We currently focus on studying bacterial antibiotic resistance mediated by active multi-drug efflux transporters.  Our long-term goal is to elucidate the structures and fundamental mechanisms that give rise to multiple drug recognition and extrusion in these multi-drug transporters.  In addition, our laboratory addresses fundamental questions regarding the nature of multi-drug recognition and gene regulation in transcriptional regulators.  These regulators control the expression of multi-drug efflux transporters in bacteria by sensing the presence of a variety of structurally unrelated toxic compounds in the environment.  Our experimental approach mainly utilizes x-ray crystallography to elucidate toxic chemical binding and export by these membrane efflux transporters. (1)  Mechanism of antibiotic efflux in the MATE family of transporters Antibiotic efflux transporters are fundamental components in both intrinsic and acquired bacterial resistance to antimicrobials.  Neisseria gonorrhoeae, a bacterium that is responsible for causing the infectious disease gonorrhea, harbors multiple antibiotic efflux transporters from a number of different families.  In April 2007, the Centers for Diseases Control and Prevention (CDC) officially added Neisseria gonorrhoeae to the list of ‘Super Bugs’ that are now resistant to common antibiotics.  The primary target of this project is the N. gonorrhoeae NorM transmembrane efflux pump, which is a member of the most recently classified multidrug and toxic compound extrusion (MATE) family.  The structure and function of NorM is similar to YdhE from Escherichia coli.  To determine the capacity of these two transporters to confer multiple antimicrobial resistances, we previously cloned, expressed, and purified these two efflux proteins, and characterized their functions both in vivo and vitro.  In this study, we found that E. coli expressing norM and ydhE showed elevated (two-fold or greater) resistance to several antimicrobial agents, including fluoroquinolones, ethidium bromide, rhodamine 6G, acriflavin, proflavin, crystal violet, barberine, doxorubicin, novobiocin, enoxzcin, and tetraphenylphosphonium chloride. When expressed in E. coli, both transporters reduced ethidium bromide and norfloxacin accumulation through a mechanism requiring the proton-motive force and direct measurements of efflux confirmed that NorM behaves as a Na+-dependent transporter. The capacity of NorM and YdhE to recognize structurally divergent compounds was directly confirmed using steady-state fluorescence polarization assays.  These results revealed, for the first time, that these transporters bind antimicrobials with dissociation constants in the micromolar region.  We recently also crystallized the N. gonorrhoeae NorM multidrug efflux pump using hanging-drop vapor diffusion.  Despite these recent advances, no detailed structure-function information is available for the MATE family of transporters.  To fill these important gaps in our understanding of the active efflux systems in the MATE family, we thus plan to determine the X-ray structure of the N. gonorrhoeae NorM multidrug efflux pump, and identify important residues for multidrug recognition/extrusion in N. gonorrhoeae NorM and E. coli YdhE in this research project. (2)  How membrane proteins handle heavy metals Bacteria such as Escherichia coli have developed various mechanisms to overcome toxic environments that are unfavorable for their survival.  One important strategy that bacteria use to subvert toxic compounds, including heavy-metal ions, is the expression of membrane transporters that recognize and actively export these substances out of bacterial cells, thereby allowing the bugs to survive in extremely toxic conditions.  The project focuses on studying the E. coli CusABC efflux system that recognizes silver and copper ions and extrudes them out of the bacterial cell.  CusA is an inner membrane transporter, which belongs to the resistance-nodulation-division (RND) protein superfamily.  It consists of 1,047 amino acid residues. CusC, however, is a 457 amino acid polypeptide that forms an outer membrane channel in E. coli.  In conjunction with a 407 amino acid membrane fusion protein CusB, these proteins assemble as a tripartite efflux complex to mediate the extrusion of heavy-metal ions across both membranes of E. coli.  It has been proposed that CusB may act as an adaptor that interacts with CusA and CusC to form the CusABC complex.  The resulting CusABC complex (Figure 1) make direct contact with metal ions and selectively expel them out of the cell.  We recently cloned, expressed, and purified the full-length CusA, CusC, and CusB efflux proteins.  We will crystallize these proteins in detergent solutions using vapor-diffusion.  The crystal structures will provide us direct information about how these proteins handle heavy-metal ions.       Figure 1.  Model of the assembled tripartite CusABC efflux complex. (CusA, green; CusB, blue; CusC, red). From J. Eswaran et al., Curr. Opin. Struct. Biol., 2004, 14, 741.         (3)  Efflux pump mechanisms for drug recognition/extrusion Multi-drug efflux pumps interfere significantly with cancer chemotherapy and the treatment of bacterial infections, by recognizing a number of structurally unrelated toxic compounds and actively extruding them from cells.  One of our ongoing projects is to study the Escherichia coli AcrB transmembrane efflux pump, which shows the widest substrate specificity among all known multi-drug transporters.  We have determined the X-ray structures of AcrB in the presence of four structurally different toxic compounds (Figure 2).  The crystal structures illustrate that three ligand molecules bind simultaneously to the extremely large central cavity of 5000 cubic Angstroms, primarily by hydrophobic, aromatic stacking and van der Waals interactions.  Each ligand uses a slightly different subset of AcrB residues for binding.  The subsequent study of the efflux pump carried out by crystallizing a mutant AcrB with five structurally diverse ligands indicates that AcrB consists of two distinct binding sites.  These five ligands not only bind to various positions of the central cavity, but also to residues lining the deep external depression formed by the C-terminal periplasmic domain.  The structures also suggest that AcrB assembles as a trimer of three identical channels for the extrusion of drugs.  In the current phase, we are determining the structure and function of the AcrB transporter using X-ray crystallography and site-directed mutagenesis.  The planned work also focuses on co-crystallizing AcrB with the periplasmic membrane fusion protein AcrA, and determines the X-ray structure of the AcrAB co-crystal complex.           Figure 2. Structures of AcrB             (4)  Mechanisms of Antibiotic Efflux in Campylobacter Campylobacter jejuni is the leading bacterial cause of food-borne diarrhea in the USA as well as other developed countries.  It is also in the list of the NIAID Category B Priority Pathogens. C. jejuni is able to infect the host and colonize the intestinal tract.  To withstand the various deleterious environments, this microorganism contains 13 antibiotic efflux transporters that may be recruited to extrude antimicrobial compounds.  The primary contributor to antibiotic resistance in C. jejuni is the CmeABC antibiotic efflux transporter, which is tightly regulated by the transcriptional regulator CmeR.  We recently crystallized the CmeR regulator and have its x-ray structure determined (Figure 3).  The crystal structure have provided us valuable clues about how this regulator controls the production of the CmeABC antibiotic efflux transporter in C. jejuni.  We are currently co-crystallizing CmeR in the presence of bile acids and its target DNA.  We expect that these structures will give us novel insight into the mechanisms of multiple ligand recognition and gene regulation in CmeR.  The finding may also help to improve our knowledge of multi-drug resistance in Campylobacter.     Figure 3.  X-ray crystallographic structure of CmeR. Ribbon diagram of the CmeR dimer. The structure also shows a bound glycerol in the     antibiotic binding site of each molecule of CmeR.       (5)  Converting the AcrR regulator into a multiple chemical sensor This project addresses fundamental questions regarding the nature of multi-ligand recognition and gene regulation in transcriptional regulators.  The primary target is the Escherichia coli AcrR repressor that regulates the multidrug transporter AcrB.  The 215-residue AcrR consists of two domains, the C-terminal multi-ligand binding and the N-terminal DNA binding domains.  Upon binding a wide variety of structurally diverse ligands in the C-terminal region, it triggers conformational change at the N-terminal domain, prohibiting the binding of AcrR to its target DNA.  The net result is the over-expression of the AcrB transporter, which, in turn, promotes efflux from the cell, thus protecting it from toxic substances.  How can AcrR and other transcriptional repressors recognize a variety of toxic chemicals?  How do they respond to changing environmental conditions? An understanding of these repressors may allow us to uncover the mechanisms that these proteins use to bind multiple ligands, regulate gene expression, and transmit signal from one binding site to the other.  We have determined the x-ray crystallographic structure of AcrR (Figure 4), we will use this crystal structure to guide us to alter the function of AcrR and convert it into toxic chemical sensors.  In this project, we will convert AcrR to respond to chemicals that cannot be recognized by the regulator. Based on a simple Acr system network, we will develop a whole cell green fluorescence biosensor for multiple chemicals.  In addition, we will study the structural and functional relationships of the AcrR transcriptional regulator using X-ray crystallography and site-directed mutagenesis.         Figure 4. X-ray crystallographic structure for the AcrR regulator in the form of ribbon diagram.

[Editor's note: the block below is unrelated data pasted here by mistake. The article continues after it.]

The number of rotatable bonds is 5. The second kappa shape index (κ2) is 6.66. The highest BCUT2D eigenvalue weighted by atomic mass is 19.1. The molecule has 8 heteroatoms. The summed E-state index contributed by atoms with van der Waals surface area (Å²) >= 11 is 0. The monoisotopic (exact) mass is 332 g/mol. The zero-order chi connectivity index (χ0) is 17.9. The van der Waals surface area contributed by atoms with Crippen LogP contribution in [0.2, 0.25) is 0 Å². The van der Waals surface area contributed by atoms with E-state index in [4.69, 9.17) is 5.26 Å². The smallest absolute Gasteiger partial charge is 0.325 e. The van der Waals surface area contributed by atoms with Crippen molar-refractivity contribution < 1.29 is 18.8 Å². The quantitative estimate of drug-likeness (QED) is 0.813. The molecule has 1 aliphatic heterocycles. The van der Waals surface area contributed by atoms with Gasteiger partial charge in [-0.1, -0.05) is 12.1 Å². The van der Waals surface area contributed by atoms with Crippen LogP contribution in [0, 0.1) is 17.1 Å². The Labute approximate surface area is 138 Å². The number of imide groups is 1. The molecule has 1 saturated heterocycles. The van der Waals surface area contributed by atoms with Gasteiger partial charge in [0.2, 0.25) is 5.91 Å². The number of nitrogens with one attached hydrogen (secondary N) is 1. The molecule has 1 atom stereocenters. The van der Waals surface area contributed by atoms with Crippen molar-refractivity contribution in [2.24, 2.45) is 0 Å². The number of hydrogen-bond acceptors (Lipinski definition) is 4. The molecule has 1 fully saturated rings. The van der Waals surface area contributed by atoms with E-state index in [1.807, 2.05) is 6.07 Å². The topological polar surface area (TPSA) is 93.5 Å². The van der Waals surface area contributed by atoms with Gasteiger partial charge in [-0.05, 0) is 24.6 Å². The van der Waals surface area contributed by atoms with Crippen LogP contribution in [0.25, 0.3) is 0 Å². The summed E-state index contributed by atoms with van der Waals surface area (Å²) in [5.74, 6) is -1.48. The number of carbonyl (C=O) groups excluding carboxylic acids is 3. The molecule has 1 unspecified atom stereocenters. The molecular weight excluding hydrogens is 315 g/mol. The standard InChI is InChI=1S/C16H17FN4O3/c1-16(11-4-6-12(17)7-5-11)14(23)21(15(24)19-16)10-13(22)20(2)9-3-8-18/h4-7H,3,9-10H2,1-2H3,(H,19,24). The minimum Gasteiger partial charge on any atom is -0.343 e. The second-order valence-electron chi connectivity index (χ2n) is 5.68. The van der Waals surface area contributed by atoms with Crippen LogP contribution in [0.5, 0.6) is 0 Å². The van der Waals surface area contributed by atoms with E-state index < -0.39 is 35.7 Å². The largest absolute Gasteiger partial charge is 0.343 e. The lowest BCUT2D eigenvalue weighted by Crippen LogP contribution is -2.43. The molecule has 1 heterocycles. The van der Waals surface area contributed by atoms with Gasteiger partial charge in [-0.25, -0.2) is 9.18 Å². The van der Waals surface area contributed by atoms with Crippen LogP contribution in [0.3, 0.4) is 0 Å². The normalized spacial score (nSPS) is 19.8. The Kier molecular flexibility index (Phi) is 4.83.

Selected Publications

1:  Bolla JR, Su CC, Yu EW. Biomolecular membrane protein crystallization. Philos Mag (Abingdon). 2012 Jul 1;92(19-21):2648-2661. PubMed PMID: 23869195; PubMed Central PMCID: PMC3712538. 2:  Delmar JA, Su CC, Yu EW. Structural mechanisms of heavy-metal extrusion by the Cus efflux system. Biometals. 2013 Aug;26(4):593-607. doi: 10.1007/s10534-013-9628-0. Epub 2013 May 9. PubMed PMID: 23657864; PubMed Central PMCID: PMC3732547. 3:  Bolla JR, Do SV, Long F, Dai L, Su CC, Lei HT, Chen X, Gerkey JE, Murphy DC, Rajashankar KR, Zhang Q, Yu EW. Structural and functional analysis of the transcriptional regulator Rv3066 of Mycobacterium tuberculosis. Nucleic Acids Res. 2012 Oct;40(18):9340-55. doi: 10.1093/nar/gks677. Epub 2012 Jul 19. PubMed PMID: 22821564; PubMed Central PMCID: PMC3467072. 4:  Su CC, Long F, Lei HT, Bolla JR, Do SV, Rajashankar KR, Yu EW. Charged amino acids (R83, E567, D617, E625, R669, and K678) of CusA are required for metal ion transport in the Cus efflux system. J Mol Biol. 2012 Sep 21;422(3):429-41. doi: 10.1016/j.jmb.2012.05.038. Epub 2012 Jun 6. PubMed PMID: 22683351; PubMed Central PMCID: PMC3423576. 5:  Long F, Su CC, Lei HT, Bolla JR, Do SV, Yu EW. Structure and mechanism of the tripartite CusCBA heavy-metal efflux complex. Philos Trans R Soc Lond B Biol Sci. 2012 Apr 19;367(1592):1047-58. doi: 10.1098/rstb.2011.0203. Review. PubMed PMID: 22411977; PubMed Central PMCID: PMC3297434. 6:  Routh MD, Zalucki Y, Su CC, Zhang Q, Shafer WM, Yu EW. Efflux pumps of the resistance-nodulation-division family: a perspective of their structure, function, and regulation in gram-negative bacteria. Adv Enzymol Relat Areas Mol Biol. 2011;77:109-46. Review. PubMed PMID: 21692368. 7:  Su CC, Long F, Zimmermann MT, Rajashankar KR, Jernigan RL, Yu EW. Crystal structure of the CusBA heavy-metal efflux complex of Escherichia coli. Nature. 2011 Feb 24;470(7335):558-62. doi: 10.1038/nature09743. PubMed PMID: 21350490; PubMed Central PMCID: PMC3078058. 8:  Lei HT, Shen Z, Surana P, Routh MD, Su CC, Zhang Q, Yu EW. Crystal structures of CmeR-bile acid complexes from Campylobacter jejuni. Protein Sci. 2011 Apr;20(4):712-23. doi: 10.1002/pro.602. PubMed PMID: 21328631; PubMed Central PMCID: PMC3081549. 9:  Su CC, Long F, Yu EW. The Cus efflux system removes toxic ions via a methionine shuttle. Protein Sci. 2011 Jan;20(1):6-18. doi: 10.1002/pro.532. Review. PubMed PMID: 20981744; PubMed Central PMCID: PMC3047057. 10:  Long F, Su CC, Zimmermann MT, Boyken SE, Rajashankar KR, Jernigan RL, Yu EW. Crystal structures of the CusA efflux pump suggest methionine-mediated metal transport. Nature. 2010 Sep 23;467(7314):484-8. doi: 10.1038/nature09395. PubMed PMID: 20865003; PubMed Central PMCID: PMC2946090. 11:  Su CC, Yang F, Long F, Reyon D, Routh MD, Kuo DW, Mokhtari AK, Van Ornam JD, Rabe KL, Hoy JA, Lee YJ, Rajashankar KR, Yu EW. Crystal structure of the membrane fusion protein CusB from Escherichia coli. J Mol Biol. 2009 Oct 23;393(2):342-55.  doi: 10.1016/j.jmb.2009.08.029. Epub 2009 Aug 18. PubMed PMID: 19695261; PubMed Central PMCID: PMC2792208. 12:  Routh MD, Su CC, Zhang Q, Yu EW. Structures of AcrR and CmeR: insight into the mechanisms of transcriptional repression and multi-drug recognition in the TetR family of regulators. Biochim Biophys Acta. 2009 May;1794(5):844-51. doi: 10.1016/j.bbapap.2008.12.001. Epub 2008 Dec 14. Review. PubMed PMID: 19130905; PubMed Central PMCID: PMC2729549. 13:  Gu R, Li M, Su CC, Long F, Routh MD, Yang F, McDermott G, Yu EW. Conformational change of the AcrR regulator reveals a possible mechanism of induction. Acta Crystallogr Sect F Struct Biol Cryst Commun. 2008 Jul 1;64(Pt 7):584-8. doi: 10.1107/S1744309108016035. Epub 2008 Jun 11. PubMed PMID: 18607081; PubMed Central PMCID: PMC2443975. 14:  Long F, Rouquette-Loughlin C, Shafer WM, Yu EW. Functional cloning and characterization of the multidrug efflux pumps NorM from Neisseria gonorrhoeae and YdhE from Escherichia coli. Antimicrob Agents Chemother. 2008 Sep;52(9):3052-60. doi: 10.1128/AAC.00475-08. Epub 2008 Jun 30. PubMed PMID: 18591276; PubMed Central PMCID: PMC2533508. 15:  Su CC, Long F, McDermott G, Shafer WM, Yu EW. Crystallization and preliminary X-ray diffraction analysis of the multidrug efflux transporter NorM from Neisseria gonorrhoeae. Acta Crystallogr Sect F Struct Biol Cryst Commun. 2008 Apr 1;64(Pt 4):289-92. doi: 10.1107/S1744309108006490. Epub 2008 Mar 21. PubMed PMID: 18391429; PubMed Central PMCID: PMC2374251. 16:  Li M, Gu R, Su CC, Routh MD, Harris KC, Jewell ES, McDermott G, Yu EW. Crystal structure of the transcriptional regulator AcrR from Escherichia coli. J Mol Biol. 2007 Nov 30;374(3):591-603. Epub 2007 Sep 29. PubMed PMID: 17950313; PubMed Central PMCID: PMC2254304. 17:  Su CC, Yu EW. Ligand-transporter interaction in the AcrB multidrug efflux pump determined by fluorescence polarization assay. FEBS Lett. 2007 Oct 16;581(25):4972-6. Epub 2007 Sep 25. Erratum in: FEBS Lett. 2007 Nov 27;581(28):5548. PubMed PMID: 17910961; PubMed Central PMCID: PMC2254335. 18:  Gu R, Su CC, Shi F, Li M, McDermott G, Zhang Q, Yu EW. Crystal structure of the transcriptional regulator CmeR from Campylobacter jejuni. J Mol Biol. 2007 Sep 21;372(3):583-93. Epub 2007 Jul 3. PubMed PMID: 17686491; PubMed Central PMCID: PMC2104645. 19:  Su CC, Rutherford DJ, Yu EW. Characterization of the multidrug efflux regulator AcrR from Escherichia coli. Biochem Biophys Res Commun. 2007 Sep 14;361(1):85-90. Epub 2007 Jul 17. PubMed PMID: 17644067; PubMed Central PMCID: PMC2104644. 20: Su CC, Shi F, Gu R, Li M, McDermott G, Yu EW, Zhang Q. Preliminary structural studies of the transcriptional regulator CmeR from Campylobacter jejuni. Acta Crystallogr Sect F Struct Biol Cryst Commun. 2007 Jan 1;63(Pt 1):34-6. Epub 2006 Dec 16. PubMed PMID: 17183170; PubMed Central PMCID: PMC2330109.